Now we know the real reason the Bucs broke out the new uniforms. They were going to have to change most of the names on the backs of the previous ones anyway.
In the first four days of free agency last week, the Bucs signed seven players and committed $71.75 million (and potentially $145.25 million) in contracts. Understand they had $122 million left on the contracts of cornerback Darrelle Revis ($80 million), right guard Davin Joseph ($27 million) and left tackle Donald Penn ($15 million) before releasing them.
Coach Lovie Smith and general manager Jason Licht didn't throw dollars down the drain. They made market or below-market deals to players ranging in age from 25 to 28 with more upside in their games.
With needs at every position except safety and running back, and only five draft picks in May, Smith and Licht knew they had to address the deficiencies in free agency. Their goal was to not become a hostage to any position in the draft because need is a bad evaluation tool.
And as much as Smith would have loved to have had Revis in his defense, the $16 million in salary cap space created by the cornerback's departure would fill a lot of craters.
How the plan broke down:
Smith's defense is predicated on the four down linemen pressuring the quarterback. If you can't rush the passer, you won't play much for the Bucs.
All-Pro tackle Gerald McCoy is the Bucs' best pass rusher. But he has had little help. So the Bucs signed end Michael Johnson — the third-best free agent regardless of position, nfl.com said — to a five-year, $43.5 million ($24 million guaranteed) deal.
Johnson, the Bengals' franchise player in 2013, saw his sack total plunge from 111/2 to 31/2 last season. A big factor was the season-ending injury to tackle Geno Atkins. But Johnson still was disruptive, knocking down nine passes and recording 61 pressures.
At 6 feet 7, 270 pounds, Johnson is long and lean and built in the Simeon Rice mode. What's more, a big selling point to him was the success other ends have had in Smith's system.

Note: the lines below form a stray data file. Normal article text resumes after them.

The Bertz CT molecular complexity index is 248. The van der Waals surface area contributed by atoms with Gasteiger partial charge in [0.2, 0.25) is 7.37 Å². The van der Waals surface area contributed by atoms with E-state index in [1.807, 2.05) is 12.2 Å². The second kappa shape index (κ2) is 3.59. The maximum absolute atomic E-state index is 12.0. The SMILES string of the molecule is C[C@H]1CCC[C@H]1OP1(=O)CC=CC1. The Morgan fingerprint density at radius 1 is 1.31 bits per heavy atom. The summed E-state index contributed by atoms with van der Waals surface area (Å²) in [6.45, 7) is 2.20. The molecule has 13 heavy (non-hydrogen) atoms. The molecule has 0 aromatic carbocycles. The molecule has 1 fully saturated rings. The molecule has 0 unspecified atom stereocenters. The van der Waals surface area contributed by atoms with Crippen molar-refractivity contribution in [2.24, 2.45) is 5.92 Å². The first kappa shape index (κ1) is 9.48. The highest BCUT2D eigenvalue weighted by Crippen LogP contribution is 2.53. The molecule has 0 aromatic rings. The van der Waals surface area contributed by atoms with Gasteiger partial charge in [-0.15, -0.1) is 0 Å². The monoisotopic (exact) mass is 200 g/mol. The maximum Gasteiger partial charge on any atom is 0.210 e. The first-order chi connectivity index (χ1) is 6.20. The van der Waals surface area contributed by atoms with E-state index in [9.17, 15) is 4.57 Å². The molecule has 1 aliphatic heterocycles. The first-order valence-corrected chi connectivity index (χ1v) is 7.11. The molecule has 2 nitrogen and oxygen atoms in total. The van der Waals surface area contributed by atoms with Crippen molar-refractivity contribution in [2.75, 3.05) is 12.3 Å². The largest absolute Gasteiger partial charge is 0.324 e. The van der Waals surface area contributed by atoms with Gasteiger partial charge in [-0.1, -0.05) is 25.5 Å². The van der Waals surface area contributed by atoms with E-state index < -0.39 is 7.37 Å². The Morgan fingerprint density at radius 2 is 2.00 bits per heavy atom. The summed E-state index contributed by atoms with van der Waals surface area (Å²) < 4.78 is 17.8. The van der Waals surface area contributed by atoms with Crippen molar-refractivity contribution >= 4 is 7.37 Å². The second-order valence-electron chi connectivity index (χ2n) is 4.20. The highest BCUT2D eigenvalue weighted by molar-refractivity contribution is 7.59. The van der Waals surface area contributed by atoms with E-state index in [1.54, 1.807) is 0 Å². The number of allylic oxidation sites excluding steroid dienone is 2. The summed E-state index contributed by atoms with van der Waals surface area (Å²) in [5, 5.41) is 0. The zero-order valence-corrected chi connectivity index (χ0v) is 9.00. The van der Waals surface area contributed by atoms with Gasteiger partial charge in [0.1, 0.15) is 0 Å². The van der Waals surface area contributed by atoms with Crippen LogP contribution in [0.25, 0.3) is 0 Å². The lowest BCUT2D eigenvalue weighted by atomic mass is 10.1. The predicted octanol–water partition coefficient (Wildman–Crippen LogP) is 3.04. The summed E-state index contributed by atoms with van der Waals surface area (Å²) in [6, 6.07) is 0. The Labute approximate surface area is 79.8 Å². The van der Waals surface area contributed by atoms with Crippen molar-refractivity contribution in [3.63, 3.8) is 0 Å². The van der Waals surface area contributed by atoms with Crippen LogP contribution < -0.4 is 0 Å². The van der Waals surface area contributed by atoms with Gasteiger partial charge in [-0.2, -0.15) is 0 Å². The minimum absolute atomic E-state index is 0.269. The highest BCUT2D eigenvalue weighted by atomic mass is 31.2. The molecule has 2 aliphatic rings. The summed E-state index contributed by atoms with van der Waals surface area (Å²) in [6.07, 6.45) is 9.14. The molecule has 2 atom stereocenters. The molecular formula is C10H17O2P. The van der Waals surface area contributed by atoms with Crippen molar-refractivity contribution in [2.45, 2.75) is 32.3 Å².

"We did some things in Cincinnati — some things against the run — that didn't always lend itself to rushing the passer," Johnson said. "I can't wait to play in this system and just let it all go."
The Bucs doubled down by signing Seahawks nose tackle Clinton McDonald, who had 51/2 sacks last season.
Smith and Licht believed most of last season's line underperformed while being overpaid. They didn't believe Joseph was the same player coming off a torn patellar tendon in his right knee.
Penn, who would have counted for about $7.5 million against the 2014 salary cap, played poorly last season, especially down the stretch. The Bucs also weren't comfortable having a left tackle with $600,000 in weight clauses.
So the Bucs signed the Bengals' Anthony Collins, who started only seven games at left tackle last season and 25 in six seasons. But he allowed only 12 hurries among his 317 pass-block situations, profootballfocus.com said, the best efficiency among all tackles.
Finally, the Bucs signed Packers center/guard Evan Dietrich-Smith. That means Jeremy Zuttah, set to earn $4.5 million, could be traded or released.
"We're all learning together," Licht said. "When you have a whole new coaching staff, all bets are off. You're starting from scratch. We like the fact we're doing this together with guys looking for fresh starts and new beginnings."
Josh McCown was arguably the best quarterback available after his career year with the Bears. He went 3-2 as a starter, with 13 touchdowns and one interception.
McCown's relationship with Smith was a big selling point, and the quarterback immediately was named the starter. He turns 35 on July 4, so he isn't the quarterback of the future. But he is battled-tested, and it all finally clicked for him last season.
"There was just peace. You know what? I can do it," said McCown, whose previous starting job came with the Raiders in 2007.
"I've always been a confident person. But you go, 'Man, when am I going to put it all together?' Life is all these slices of moments, and it's just this moment that came together. The coaching, my journey, losing games in Oakland and winning games, playing in Oakland, that experience helped me (in 2013). I value everything that has happened."
With Revis out, the Bucs made a save in the Titans' Alterraun Verner, who can play man or zone. Last season Verner had five interceptions and was named to the Pro Bowl.